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Philip Davies: To ask the Secretary of State for Justice what proportion of prisoners receiving methadone treatment are serving sentences of (a) less than three months, (b) between three and six months, (c) between six months and one year, (d) between one and two years and (e) more than two years. 
A joint Home Office, National Offender Management Service, National Treatment Agency and Department project has redesigned the Drug Information Record (DIR) and Prison Activity Form which came into use on 1 April 2009, therefore mechanisms are now in place for prisons to collect baseline data on the number of drug users in effective treatment.
less than one year;
between one to four years; and
more than four years.
As this data collection only began in April 2009 it will not be until 2011-12, when the data improvement project has had a chance to take effect, that data on methadone prescription by sentence length is likely to be sufficiently robust to produce reliable data.
Maria Eagle: Recorded and published crime data relating to the supply and attempted supply of drugs offences under the Misuse of Drugs Act 1971 are not disaggregated to those involving prisons. Obtaining the detailed data as requested would require contacting prisons, police forces and courts and could be done only at disproportionate cost.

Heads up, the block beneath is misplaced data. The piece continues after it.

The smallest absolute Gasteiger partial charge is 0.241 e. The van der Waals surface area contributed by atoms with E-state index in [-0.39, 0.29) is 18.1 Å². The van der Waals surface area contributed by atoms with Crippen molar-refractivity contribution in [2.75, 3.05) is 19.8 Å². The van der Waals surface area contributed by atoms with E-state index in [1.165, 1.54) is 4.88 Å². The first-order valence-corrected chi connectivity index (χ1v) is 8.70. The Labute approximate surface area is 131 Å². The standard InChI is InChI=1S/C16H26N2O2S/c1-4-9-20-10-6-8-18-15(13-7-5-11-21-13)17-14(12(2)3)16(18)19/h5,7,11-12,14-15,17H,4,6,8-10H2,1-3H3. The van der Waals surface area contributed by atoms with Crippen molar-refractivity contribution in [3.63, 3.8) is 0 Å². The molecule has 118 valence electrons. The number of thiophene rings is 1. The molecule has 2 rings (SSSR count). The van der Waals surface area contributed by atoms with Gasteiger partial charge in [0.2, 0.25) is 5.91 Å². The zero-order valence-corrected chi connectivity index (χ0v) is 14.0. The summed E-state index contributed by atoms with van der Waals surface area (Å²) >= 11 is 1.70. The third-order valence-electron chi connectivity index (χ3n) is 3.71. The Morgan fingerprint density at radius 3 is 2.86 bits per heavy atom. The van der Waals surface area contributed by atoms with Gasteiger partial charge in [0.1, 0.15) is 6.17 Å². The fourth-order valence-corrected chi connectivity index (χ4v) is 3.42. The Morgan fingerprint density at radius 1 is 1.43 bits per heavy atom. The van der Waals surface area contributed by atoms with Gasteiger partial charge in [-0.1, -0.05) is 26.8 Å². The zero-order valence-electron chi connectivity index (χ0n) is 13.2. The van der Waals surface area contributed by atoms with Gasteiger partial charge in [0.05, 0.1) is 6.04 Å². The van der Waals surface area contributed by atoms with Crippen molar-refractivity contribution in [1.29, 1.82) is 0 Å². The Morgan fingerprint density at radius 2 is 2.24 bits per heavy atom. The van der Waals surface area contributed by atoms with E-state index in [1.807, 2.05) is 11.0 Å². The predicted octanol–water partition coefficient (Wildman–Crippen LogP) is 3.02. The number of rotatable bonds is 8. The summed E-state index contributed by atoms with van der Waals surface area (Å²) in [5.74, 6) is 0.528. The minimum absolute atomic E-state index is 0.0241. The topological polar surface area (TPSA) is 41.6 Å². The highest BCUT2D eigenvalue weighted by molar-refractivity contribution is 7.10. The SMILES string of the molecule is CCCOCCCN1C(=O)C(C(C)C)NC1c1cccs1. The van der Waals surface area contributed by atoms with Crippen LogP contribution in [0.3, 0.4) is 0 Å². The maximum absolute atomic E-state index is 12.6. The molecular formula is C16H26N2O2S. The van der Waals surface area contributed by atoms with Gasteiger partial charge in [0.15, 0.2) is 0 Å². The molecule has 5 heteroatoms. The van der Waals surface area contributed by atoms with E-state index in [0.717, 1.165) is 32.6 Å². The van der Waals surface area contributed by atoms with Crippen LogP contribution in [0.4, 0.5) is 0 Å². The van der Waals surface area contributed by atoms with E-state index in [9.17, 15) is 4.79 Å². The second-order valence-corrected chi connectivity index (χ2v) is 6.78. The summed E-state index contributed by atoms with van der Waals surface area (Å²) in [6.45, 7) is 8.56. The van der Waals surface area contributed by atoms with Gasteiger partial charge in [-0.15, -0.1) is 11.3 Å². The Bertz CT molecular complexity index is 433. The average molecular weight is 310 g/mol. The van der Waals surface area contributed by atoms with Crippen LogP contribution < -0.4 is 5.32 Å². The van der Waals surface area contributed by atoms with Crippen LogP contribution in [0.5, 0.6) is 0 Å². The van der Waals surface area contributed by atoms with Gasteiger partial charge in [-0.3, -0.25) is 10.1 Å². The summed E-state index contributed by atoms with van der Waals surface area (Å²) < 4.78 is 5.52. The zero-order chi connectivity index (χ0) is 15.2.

From 1 April 2008, in order to strengthen the penalties for smuggling contraband into a prison, an offence under section 22 of the Offender Management Act 2007 was created for the conveyance of drugs into a prison. The offence carries a penalty of up to 10 years and or an unlimited fine. Other offences relating to conveying other contraband into a prison were also created.
From April 2009, indictable and triable-either-way offences contained in the Offender Management Act have been included in the Home Office Counting Rules for Recorded Crime. Offences under the Act are recorded by police and will be published in next year's annual statistical bulletin, Crime in England and Wales (July 2010).